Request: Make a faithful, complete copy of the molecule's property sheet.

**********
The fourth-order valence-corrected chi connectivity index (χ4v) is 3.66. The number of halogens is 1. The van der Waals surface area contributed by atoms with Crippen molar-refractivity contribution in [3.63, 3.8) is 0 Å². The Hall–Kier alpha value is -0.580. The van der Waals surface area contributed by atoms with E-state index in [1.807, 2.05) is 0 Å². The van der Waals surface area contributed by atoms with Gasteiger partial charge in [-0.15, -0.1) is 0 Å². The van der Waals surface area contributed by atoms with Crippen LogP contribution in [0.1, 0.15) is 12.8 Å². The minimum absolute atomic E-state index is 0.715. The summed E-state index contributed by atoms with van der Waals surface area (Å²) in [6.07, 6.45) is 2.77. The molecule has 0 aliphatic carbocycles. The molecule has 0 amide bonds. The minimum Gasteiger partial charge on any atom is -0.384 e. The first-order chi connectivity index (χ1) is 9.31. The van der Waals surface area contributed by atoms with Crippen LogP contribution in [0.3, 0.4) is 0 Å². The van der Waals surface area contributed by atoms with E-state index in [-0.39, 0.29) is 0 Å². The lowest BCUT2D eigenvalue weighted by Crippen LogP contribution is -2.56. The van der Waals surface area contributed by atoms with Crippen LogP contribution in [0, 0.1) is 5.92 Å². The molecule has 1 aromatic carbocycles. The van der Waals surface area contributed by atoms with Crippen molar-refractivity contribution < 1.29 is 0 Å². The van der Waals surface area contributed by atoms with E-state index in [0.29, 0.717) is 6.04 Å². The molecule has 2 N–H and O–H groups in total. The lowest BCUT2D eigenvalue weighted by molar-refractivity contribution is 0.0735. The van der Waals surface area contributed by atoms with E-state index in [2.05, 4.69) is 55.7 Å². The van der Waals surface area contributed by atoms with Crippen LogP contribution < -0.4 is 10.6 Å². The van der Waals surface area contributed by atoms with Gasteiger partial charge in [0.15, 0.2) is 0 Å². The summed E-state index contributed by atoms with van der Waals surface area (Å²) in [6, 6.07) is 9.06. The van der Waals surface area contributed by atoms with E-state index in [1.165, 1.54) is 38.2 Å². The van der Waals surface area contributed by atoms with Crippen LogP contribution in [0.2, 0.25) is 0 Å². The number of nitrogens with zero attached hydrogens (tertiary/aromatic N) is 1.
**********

The fourth-order valence-corrected chi connectivity index (χ4v) is 3.66. The number of halogens is 1. The van der Waals surface area contributed by atoms with Crippen molar-refractivity contribution in [3.63, 3.8) is 0 Å². The Hall–Kier alpha value is -0.580. The van der Waals surface area contributed by atoms with E-state index in [1.807, 2.05) is 0 Å². The van der Waals surface area contributed by atoms with Gasteiger partial charge in [-0.15, -0.1) is 0 Å². The van der Waals surface area contributed by atoms with Crippen LogP contribution in [0.1, 0.15) is 12.8 Å². The minimum absolute atomic E-state index is 0.715. The summed E-state index contributed by atoms with van der Waals surface area (Å²) in [6.07, 6.45) is 2.77. The molecule has 0 aliphatic carbocycles. The molecule has 0 amide bonds. The minimum Gasteiger partial charge on any atom is -0.384 e. The first-order chi connectivity index (χ1) is 9.31. The van der Waals surface area contributed by atoms with Crippen LogP contribution in [0.3, 0.4) is 0 Å². The van der Waals surface area contributed by atoms with E-state index in [-0.39, 0.29) is 0 Å². The lowest BCUT2D eigenvalue weighted by Crippen LogP contribution is -2.56. The van der Waals surface area contributed by atoms with Crippen LogP contribution in [0, 0.1) is 5.92 Å². The molecule has 1 aromatic carbocycles. The van der Waals surface area contributed by atoms with Crippen molar-refractivity contribution < 1.29 is 0 Å². The van der Waals surface area contributed by atoms with E-state index in [0.29, 0.717) is 6.04 Å². The molecule has 2 N–H and O–H groups in total. The lowest BCUT2D eigenvalue weighted by molar-refractivity contribution is 0.0735. The van der Waals surface area contributed by atoms with E-state index in [2.05, 4.69) is 55.7 Å². The van der Waals surface area contributed by atoms with Crippen LogP contribution < -0.4 is 10.6 Å². The van der Waals surface area contributed by atoms with Gasteiger partial charge in [0.15, 0.2) is 0 Å². The summed E-state index contributed by atoms with van der Waals surface area (Å²) in [6, 6.07) is 9.06. The van der Waals surface area contributed by atoms with E-state index in [1.165, 1.54) is 38.2 Å². The van der Waals surface area contributed by atoms with Crippen LogP contribution in [0.2, 0.25) is 0 Å². The number of nitrogens with zero attached hydrogens (tertiary/aromatic N) is 1.